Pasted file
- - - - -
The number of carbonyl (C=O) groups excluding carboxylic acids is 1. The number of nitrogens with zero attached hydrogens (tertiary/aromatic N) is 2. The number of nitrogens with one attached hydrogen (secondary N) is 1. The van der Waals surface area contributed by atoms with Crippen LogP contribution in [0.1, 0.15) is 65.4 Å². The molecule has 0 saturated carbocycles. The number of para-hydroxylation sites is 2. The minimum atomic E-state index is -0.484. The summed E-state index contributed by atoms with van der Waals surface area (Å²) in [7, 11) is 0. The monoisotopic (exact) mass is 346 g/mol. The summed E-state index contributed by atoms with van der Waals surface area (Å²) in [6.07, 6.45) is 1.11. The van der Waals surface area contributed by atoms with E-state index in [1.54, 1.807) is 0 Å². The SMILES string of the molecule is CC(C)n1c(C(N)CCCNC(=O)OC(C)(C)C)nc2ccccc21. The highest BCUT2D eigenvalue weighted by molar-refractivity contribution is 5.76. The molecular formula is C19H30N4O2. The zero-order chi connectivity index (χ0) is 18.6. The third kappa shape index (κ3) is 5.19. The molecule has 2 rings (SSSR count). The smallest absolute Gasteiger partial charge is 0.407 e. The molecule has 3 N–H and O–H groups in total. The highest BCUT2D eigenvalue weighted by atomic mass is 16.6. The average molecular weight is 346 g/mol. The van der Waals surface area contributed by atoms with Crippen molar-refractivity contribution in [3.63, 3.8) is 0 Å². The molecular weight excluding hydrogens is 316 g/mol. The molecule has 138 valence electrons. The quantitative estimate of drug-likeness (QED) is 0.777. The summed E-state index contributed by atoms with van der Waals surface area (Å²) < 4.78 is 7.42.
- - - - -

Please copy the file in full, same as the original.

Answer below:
The number of carbonyl (C=O) groups excluding carboxylic acids is 1. The number of nitrogens with zero attached hydrogens (tertiary/aromatic N) is 2. The number of nitrogens with one attached hydrogen (secondary N) is 1. The van der Waals surface area contributed by atoms with Crippen LogP contribution in [0.1, 0.15) is 65.4 Å². The molecule has 0 saturated carbocycles. The number of para-hydroxylation sites is 2. The minimum atomic E-state index is -0.484. The summed E-state index contributed by atoms with van der Waals surface area (Å²) in [7, 11) is 0. The monoisotopic (exact) mass is 346 g/mol. The summed E-state index contributed by atoms with van der Waals surface area (Å²) in [6.07, 6.45) is 1.11. The van der Waals surface area contributed by atoms with E-state index in [1.54, 1.807) is 0 Å². The SMILES string of the molecule is CC(C)n1c(C(N)CCCNC(=O)OC(C)(C)C)nc2ccccc21. The highest BCUT2D eigenvalue weighted by molar-refractivity contribution is 5.76. The molecular formula is C19H30N4O2. The zero-order chi connectivity index (χ0) is 18.6. The third kappa shape index (κ3) is 5.19. The molecule has 2 rings (SSSR count). The smallest absolute Gasteiger partial charge is 0.407 e. The molecule has 3 N–H and O–H groups in total. The highest BCUT2D eigenvalue weighted by atomic mass is 16.6. The average molecular weight is 346 g/mol. The van der Waals surface area contributed by atoms with Crippen molar-refractivity contribution in [3.63, 3.8) is 0 Å². The molecular weight excluding hydrogens is 316 g/mol. The molecule has 138 valence electrons. The quantitative estimate of drug-likeness (QED) is 0.777. The summed E-state index contributed by atoms with van der Waals surface area (Å²) < 4.78 is 7.42.